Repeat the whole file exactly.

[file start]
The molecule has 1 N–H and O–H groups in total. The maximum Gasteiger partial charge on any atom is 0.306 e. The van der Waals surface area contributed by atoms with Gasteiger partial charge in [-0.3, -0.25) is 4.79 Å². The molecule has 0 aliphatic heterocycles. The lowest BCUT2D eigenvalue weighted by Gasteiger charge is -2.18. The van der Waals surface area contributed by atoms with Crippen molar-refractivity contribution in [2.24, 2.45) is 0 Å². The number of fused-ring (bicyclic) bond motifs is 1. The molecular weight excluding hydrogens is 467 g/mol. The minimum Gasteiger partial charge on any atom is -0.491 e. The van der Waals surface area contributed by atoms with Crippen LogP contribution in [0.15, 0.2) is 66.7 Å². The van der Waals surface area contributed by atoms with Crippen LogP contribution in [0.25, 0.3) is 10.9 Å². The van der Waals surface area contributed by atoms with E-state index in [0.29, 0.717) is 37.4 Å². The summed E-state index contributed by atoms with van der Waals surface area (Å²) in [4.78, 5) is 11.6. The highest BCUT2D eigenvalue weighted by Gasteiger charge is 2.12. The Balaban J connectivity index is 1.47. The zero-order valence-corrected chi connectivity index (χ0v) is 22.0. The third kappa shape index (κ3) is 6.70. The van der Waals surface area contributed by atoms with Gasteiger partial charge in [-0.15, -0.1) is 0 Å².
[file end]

The molecule has 1 N–H and O–H groups in total. The maximum Gasteiger partial charge on any atom is 0.306 e. The van der Waals surface area contributed by atoms with Gasteiger partial charge in [-0.3, -0.25) is 4.79 Å². The molecule has 0 aliphatic heterocycles. The lowest BCUT2D eigenvalue weighted by Gasteiger charge is -2.18. The van der Waals surface area contributed by atoms with Crippen molar-refractivity contribution in [2.24, 2.45) is 0 Å². The number of fused-ring (bicyclic) bond motifs is 1. The molecular weight excluding hydrogens is 467 g/mol. The minimum Gasteiger partial charge on any atom is -0.491 e. The van der Waals surface area contributed by atoms with Crippen LogP contribution in [0.15, 0.2) is 66.7 Å². The van der Waals surface area contributed by atoms with Crippen LogP contribution in [0.25, 0.3) is 10.9 Å². The van der Waals surface area contributed by atoms with E-state index in [0.29, 0.717) is 37.4 Å². The summed E-state index contributed by atoms with van der Waals surface area (Å²) in [4.78, 5) is 11.6. The highest BCUT2D eigenvalue weighted by Gasteiger charge is 2.12. The Balaban J connectivity index is 1.47. The zero-order valence-corrected chi connectivity index (χ0v) is 22.0. The third kappa shape index (κ3) is 6.70. The van der Waals surface area contributed by atoms with Gasteiger partial charge in [-0.15, -0.1) is 0 Å².